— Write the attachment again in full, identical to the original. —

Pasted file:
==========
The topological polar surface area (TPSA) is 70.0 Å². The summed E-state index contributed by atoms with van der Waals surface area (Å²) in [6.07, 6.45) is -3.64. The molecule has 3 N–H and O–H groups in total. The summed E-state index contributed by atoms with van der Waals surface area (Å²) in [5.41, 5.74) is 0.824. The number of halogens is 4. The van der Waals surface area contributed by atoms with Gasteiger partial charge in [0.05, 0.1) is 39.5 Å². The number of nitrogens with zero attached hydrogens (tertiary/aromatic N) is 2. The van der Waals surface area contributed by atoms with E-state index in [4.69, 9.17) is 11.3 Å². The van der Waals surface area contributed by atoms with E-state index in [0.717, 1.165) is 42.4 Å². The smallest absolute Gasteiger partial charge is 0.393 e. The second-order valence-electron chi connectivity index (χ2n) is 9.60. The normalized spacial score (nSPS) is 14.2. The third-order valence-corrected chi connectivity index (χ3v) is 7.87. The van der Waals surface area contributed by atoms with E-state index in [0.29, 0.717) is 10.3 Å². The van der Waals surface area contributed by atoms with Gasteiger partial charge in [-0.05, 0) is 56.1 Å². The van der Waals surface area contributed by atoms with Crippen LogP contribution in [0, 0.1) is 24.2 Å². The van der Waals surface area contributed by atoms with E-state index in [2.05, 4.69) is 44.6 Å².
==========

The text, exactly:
The topological polar surface area (TPSA) is 70.0 Å². The summed E-state index contributed by atoms with van der Waals surface area (Å²) in [6.07, 6.45) is -3.64. The molecule has 3 N–H and O–H groups in total. The summed E-state index contributed by atoms with van der Waals surface area (Å²) in [5.41, 5.74) is 0.824. The number of halogens is 4. The van der Waals surface area contributed by atoms with Gasteiger partial charge in [0.05, 0.1) is 39.5 Å². The number of nitrogens with zero attached hydrogens (tertiary/aromatic N) is 2. The van der Waals surface area contributed by atoms with E-state index in [4.69, 9.17) is 11.3 Å². The van der Waals surface area contributed by atoms with E-state index in [0.717, 1.165) is 42.4 Å². The smallest absolute Gasteiger partial charge is 0.393 e. The second-order valence-electron chi connectivity index (χ2n) is 9.60. The normalized spacial score (nSPS) is 14.2. The third-order valence-corrected chi connectivity index (χ3v) is 7.87. The van der Waals surface area contributed by atoms with E-state index in [0.29, 0.717) is 10.3 Å². The van der Waals surface area contributed by atoms with Gasteiger partial charge in [-0.05, 0) is 56.1 Å². The van der Waals surface area contributed by atoms with Crippen LogP contribution in [0, 0.1) is 24.2 Å². The van der Waals surface area contributed by atoms with E-state index in [2.05, 4.69) is 44.6 Å².